This article discusses cosmetic colors that are right for brunettes.
Brunette women are lucky. We really do have the widest choices of colors available when it comes to cosmetics. Because brown hair covers such a wide spectrum, from light golden brown, to coffee bean, most women find they have an equally wide range of colors to choose from.
The first thing a woman needs to look at when choosing makeup colors if she is a brunette, is, of course, her hair color. Where does she fall on the brunette scale? Those in the lighter ranges generally do better with lighter colors, while those in the darker ranges can often carry bolder colors successfully.
Skin tone also plays a major role in a brunette's palette. Brunettes run the gamut here, also, from a peaches-and-cream complexion, to ruddy, to porcelain, to olive. A woman's unique combination of hair, skin and eye color will determine her best shades.
It may be easier to discuss what colors to avoid. Brunettes rarely, if ever, look good in peach. Salmon, vivid coral, maybe. But true peach? Nor often. It tends to give a brunette's skin and hair a gray cast. Peach accents, such as piping on a T-shirt, may work, but too much gives an ashen appearance. So, a brunette should avoid peach-toned blusher or base. Most brunettes wear pinks well, darker or lighter, depending on skin and hair tones. They should also usually avoid orange, mustard, chartreuse and lime greens. If a brunette has sallow or ruddy skin, these colors will tend to emphasize it ? and not attractively.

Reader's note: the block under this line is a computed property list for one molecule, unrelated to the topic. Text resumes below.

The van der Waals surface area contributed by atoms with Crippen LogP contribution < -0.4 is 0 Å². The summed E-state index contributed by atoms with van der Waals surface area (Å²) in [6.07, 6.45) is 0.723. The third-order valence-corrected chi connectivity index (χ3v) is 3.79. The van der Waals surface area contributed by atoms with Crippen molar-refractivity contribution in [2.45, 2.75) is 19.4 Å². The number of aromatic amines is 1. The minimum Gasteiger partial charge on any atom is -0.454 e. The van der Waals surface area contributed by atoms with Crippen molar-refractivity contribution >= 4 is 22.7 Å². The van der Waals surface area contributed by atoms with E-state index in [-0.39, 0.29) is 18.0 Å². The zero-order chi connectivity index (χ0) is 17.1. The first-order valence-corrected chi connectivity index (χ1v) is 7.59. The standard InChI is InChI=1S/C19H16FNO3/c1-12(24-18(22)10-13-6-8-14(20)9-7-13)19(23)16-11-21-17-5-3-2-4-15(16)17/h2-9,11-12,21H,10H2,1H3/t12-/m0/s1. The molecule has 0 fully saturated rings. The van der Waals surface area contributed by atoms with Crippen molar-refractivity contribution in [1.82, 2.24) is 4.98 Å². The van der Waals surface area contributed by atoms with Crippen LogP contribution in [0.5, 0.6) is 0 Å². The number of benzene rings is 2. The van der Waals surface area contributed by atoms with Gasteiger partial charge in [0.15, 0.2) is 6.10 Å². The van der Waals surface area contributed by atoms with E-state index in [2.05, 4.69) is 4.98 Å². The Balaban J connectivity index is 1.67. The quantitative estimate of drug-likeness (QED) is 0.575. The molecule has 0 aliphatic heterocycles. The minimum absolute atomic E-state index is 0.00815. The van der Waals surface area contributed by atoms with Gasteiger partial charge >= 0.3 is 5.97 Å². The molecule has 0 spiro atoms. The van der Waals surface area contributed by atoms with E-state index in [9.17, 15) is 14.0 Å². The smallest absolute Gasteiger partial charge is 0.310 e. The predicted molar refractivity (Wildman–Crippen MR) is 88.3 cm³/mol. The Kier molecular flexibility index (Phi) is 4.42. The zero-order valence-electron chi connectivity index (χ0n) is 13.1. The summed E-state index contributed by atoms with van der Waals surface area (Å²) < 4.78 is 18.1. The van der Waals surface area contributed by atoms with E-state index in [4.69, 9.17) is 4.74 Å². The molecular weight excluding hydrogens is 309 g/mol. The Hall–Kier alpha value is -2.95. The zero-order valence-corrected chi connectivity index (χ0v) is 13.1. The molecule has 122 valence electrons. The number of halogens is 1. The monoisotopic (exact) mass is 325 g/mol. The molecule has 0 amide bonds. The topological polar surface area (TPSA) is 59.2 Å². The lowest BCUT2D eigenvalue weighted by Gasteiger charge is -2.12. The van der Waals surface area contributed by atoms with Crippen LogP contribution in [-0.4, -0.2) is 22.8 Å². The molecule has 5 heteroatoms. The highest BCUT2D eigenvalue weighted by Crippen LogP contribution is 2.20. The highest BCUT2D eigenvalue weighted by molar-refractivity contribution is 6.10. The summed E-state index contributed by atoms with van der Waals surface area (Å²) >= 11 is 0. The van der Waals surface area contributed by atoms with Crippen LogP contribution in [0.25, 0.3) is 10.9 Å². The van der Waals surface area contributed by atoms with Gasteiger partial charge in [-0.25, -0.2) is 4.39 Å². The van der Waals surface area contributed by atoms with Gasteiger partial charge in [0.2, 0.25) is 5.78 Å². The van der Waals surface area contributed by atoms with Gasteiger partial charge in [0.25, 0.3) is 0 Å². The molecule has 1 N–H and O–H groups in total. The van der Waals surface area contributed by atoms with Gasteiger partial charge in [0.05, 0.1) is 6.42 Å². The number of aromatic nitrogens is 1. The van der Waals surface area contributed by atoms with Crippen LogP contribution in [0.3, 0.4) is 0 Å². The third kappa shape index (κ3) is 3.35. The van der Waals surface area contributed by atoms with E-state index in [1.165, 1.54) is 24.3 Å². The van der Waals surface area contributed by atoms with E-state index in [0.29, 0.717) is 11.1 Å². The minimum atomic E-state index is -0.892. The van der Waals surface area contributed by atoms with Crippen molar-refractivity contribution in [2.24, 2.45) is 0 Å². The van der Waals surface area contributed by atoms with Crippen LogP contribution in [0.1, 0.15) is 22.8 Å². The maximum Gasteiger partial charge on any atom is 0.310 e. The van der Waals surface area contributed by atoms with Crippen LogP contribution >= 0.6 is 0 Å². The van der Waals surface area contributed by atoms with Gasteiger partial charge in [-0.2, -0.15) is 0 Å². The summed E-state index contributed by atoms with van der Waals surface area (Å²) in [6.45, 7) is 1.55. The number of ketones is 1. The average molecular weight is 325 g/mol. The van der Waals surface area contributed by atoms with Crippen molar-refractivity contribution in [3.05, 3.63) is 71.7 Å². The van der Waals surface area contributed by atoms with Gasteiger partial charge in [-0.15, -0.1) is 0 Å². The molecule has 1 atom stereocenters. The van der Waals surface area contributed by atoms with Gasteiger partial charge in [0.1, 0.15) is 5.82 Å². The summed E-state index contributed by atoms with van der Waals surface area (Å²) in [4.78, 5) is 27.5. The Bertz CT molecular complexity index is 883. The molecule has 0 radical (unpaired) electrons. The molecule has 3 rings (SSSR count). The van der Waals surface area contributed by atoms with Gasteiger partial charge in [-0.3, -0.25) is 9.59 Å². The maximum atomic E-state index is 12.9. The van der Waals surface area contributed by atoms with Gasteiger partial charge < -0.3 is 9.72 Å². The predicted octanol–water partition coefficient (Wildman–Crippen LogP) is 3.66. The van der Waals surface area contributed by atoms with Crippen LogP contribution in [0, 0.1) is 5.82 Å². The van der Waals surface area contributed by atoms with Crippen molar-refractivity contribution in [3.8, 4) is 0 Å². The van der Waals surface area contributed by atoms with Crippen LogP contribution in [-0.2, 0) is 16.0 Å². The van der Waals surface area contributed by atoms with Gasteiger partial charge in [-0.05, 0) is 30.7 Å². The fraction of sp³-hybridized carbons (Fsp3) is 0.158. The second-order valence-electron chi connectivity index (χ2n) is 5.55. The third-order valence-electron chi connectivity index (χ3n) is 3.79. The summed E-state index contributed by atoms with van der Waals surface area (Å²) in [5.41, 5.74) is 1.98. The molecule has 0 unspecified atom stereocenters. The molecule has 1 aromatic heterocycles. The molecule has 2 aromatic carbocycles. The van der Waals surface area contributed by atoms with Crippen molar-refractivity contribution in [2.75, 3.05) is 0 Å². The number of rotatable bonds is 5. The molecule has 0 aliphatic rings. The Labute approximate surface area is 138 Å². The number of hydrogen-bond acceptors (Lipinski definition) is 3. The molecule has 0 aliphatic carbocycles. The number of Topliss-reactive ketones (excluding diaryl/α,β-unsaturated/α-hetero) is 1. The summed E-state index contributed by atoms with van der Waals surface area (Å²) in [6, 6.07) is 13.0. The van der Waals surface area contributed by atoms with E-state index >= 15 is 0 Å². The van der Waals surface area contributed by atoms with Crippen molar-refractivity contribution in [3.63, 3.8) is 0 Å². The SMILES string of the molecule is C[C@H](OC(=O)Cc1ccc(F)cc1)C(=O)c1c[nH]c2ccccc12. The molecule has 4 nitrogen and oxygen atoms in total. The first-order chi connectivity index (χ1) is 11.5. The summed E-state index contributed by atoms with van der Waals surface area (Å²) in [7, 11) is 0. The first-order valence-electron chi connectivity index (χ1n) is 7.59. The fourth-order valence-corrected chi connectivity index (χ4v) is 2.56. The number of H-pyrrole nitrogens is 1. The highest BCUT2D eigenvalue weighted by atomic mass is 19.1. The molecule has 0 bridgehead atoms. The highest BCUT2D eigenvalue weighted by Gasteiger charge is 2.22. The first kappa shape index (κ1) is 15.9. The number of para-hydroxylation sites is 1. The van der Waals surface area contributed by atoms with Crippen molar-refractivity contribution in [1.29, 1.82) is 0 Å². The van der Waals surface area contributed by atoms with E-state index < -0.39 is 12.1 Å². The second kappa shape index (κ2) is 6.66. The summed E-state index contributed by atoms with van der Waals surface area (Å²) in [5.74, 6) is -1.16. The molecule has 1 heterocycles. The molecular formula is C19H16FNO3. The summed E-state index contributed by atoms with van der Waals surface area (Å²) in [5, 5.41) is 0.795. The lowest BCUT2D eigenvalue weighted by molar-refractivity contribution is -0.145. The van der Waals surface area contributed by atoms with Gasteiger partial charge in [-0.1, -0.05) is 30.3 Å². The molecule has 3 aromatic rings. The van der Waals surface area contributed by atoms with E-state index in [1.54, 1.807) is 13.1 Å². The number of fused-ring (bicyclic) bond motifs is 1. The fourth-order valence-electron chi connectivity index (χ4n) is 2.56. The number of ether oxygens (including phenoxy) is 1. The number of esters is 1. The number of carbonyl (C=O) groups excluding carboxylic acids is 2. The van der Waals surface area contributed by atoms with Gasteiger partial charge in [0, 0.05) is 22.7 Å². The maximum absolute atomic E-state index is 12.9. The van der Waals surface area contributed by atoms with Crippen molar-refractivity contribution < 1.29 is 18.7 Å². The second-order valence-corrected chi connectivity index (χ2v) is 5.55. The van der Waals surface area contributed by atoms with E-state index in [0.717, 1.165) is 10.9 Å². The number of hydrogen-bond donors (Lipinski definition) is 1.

Teens will want to go for trendy tones, but a mature brunette woman will want cosmetics that play up her strengths and camouflage flaws. One good example is eyeliner. A non-teen brunette will want to look at dark brown, navy, charcoal, smoky blue or black eyeliners, with a preference going toward the brown and smoky tones. These define the eyes and make them "pop" without looking too stark.
Regardless of hair color, women should go with as neutral a base as possible. They should aim for one that closely matches their skin. Wearing a pinker tone to reduce sallow skin, or a yellowish one to reduce ruddiness rarely works. Remember: yellow and ruddy make orange. Less desirable skin qualities can be camouflaged better with powder and a good blusher.
Eyeshadow is another area where the color is limited mainly by the brunette's imagination. In general, eyeshadow should match, or not compete with, the colors a woman is wearing at the time. Blue and green should be used carefully and sparingly, but there is a whole rainbow available, otherwise. Most brunettes should have a warm brown and a light tawny shade in their arsenal of eyeshadows. These colors match almost any outfit or situation. They will usually not compete with anything. A brunette should also have a plum shade and a lavender and a pink shade in the palette, as well. Armed with these colors, she can go anywhere!
Lipstick pulls together a woman's makeup. Lipstick should be chosen in consideration of hair, skin, clothing and occasion. Most brunettes wear red well. They may look better in reds that have a warmer undertone or a cooler one, but every brunette should have a knockout red lipstick in her cosmetic case. A good, solid pink or rose is usually a good brunette choice. Brunettes should not choose lip colors that are so neutral as to make the lips blend in with the rest of the face. With darker hair, this makes their faces appear unbalanced. A blonde might be able to get away with very neutral lips, but brunettes must have some color. A neutral lipliner is good as a base for most colors. It gives the lipstick something to cling to and helps it last longer.
Brunettes should generally aim for clear colors. They can be soft, even "smudgy," but should never be muddy. Brunettes (and all women) should choose colors that make the most of their good points, and minimize their flaws with subtlety.